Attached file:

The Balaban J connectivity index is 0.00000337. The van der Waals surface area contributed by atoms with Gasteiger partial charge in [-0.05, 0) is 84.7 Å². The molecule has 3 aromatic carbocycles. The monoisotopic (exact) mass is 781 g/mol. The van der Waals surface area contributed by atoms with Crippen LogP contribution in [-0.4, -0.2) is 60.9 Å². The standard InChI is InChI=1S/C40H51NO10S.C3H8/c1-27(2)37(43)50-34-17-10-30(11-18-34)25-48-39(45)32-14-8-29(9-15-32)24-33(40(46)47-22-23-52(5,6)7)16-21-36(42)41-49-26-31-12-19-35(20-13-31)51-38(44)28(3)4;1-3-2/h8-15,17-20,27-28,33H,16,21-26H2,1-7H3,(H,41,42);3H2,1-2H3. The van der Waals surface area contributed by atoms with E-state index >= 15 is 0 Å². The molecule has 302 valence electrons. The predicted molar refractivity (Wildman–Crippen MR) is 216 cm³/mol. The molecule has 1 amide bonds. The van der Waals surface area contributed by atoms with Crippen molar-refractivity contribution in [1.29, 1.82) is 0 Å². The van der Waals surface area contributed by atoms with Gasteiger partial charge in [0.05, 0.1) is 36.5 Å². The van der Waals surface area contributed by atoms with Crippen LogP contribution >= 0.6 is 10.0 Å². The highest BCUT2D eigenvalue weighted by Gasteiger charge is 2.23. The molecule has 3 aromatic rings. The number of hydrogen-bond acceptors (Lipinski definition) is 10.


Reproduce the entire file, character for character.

The Balaban J connectivity index is 0.00000337. The van der Waals surface area contributed by atoms with Gasteiger partial charge in [-0.05, 0) is 84.7 Å². The molecule has 3 aromatic carbocycles. The monoisotopic (exact) mass is 781 g/mol. The van der Waals surface area contributed by atoms with Crippen LogP contribution in [-0.4, -0.2) is 60.9 Å². The standard InChI is InChI=1S/C40H51NO10S.C3H8/c1-27(2)37(43)50-34-17-10-30(11-18-34)25-48-39(45)32-14-8-29(9-15-32)24-33(40(46)47-22-23-52(5,6)7)16-21-36(42)41-49-26-31-12-19-35(20-13-31)51-38(44)28(3)4;1-3-2/h8-15,17-20,27-28,33H,16,21-26H2,1-7H3,(H,41,42);3H2,1-2H3. The van der Waals surface area contributed by atoms with E-state index >= 15 is 0 Å². The molecule has 302 valence electrons. The predicted molar refractivity (Wildman–Crippen MR) is 216 cm³/mol. The molecule has 1 amide bonds. The van der Waals surface area contributed by atoms with Crippen molar-refractivity contribution in [1.29, 1.82) is 0 Å². The van der Waals surface area contributed by atoms with Gasteiger partial charge in [0.05, 0.1) is 36.5 Å². The van der Waals surface area contributed by atoms with Crippen LogP contribution >= 0.6 is 10.0 Å². The highest BCUT2D eigenvalue weighted by Gasteiger charge is 2.23. The molecule has 3 aromatic rings. The number of hydrogen-bond acceptors (Lipinski definition) is 10.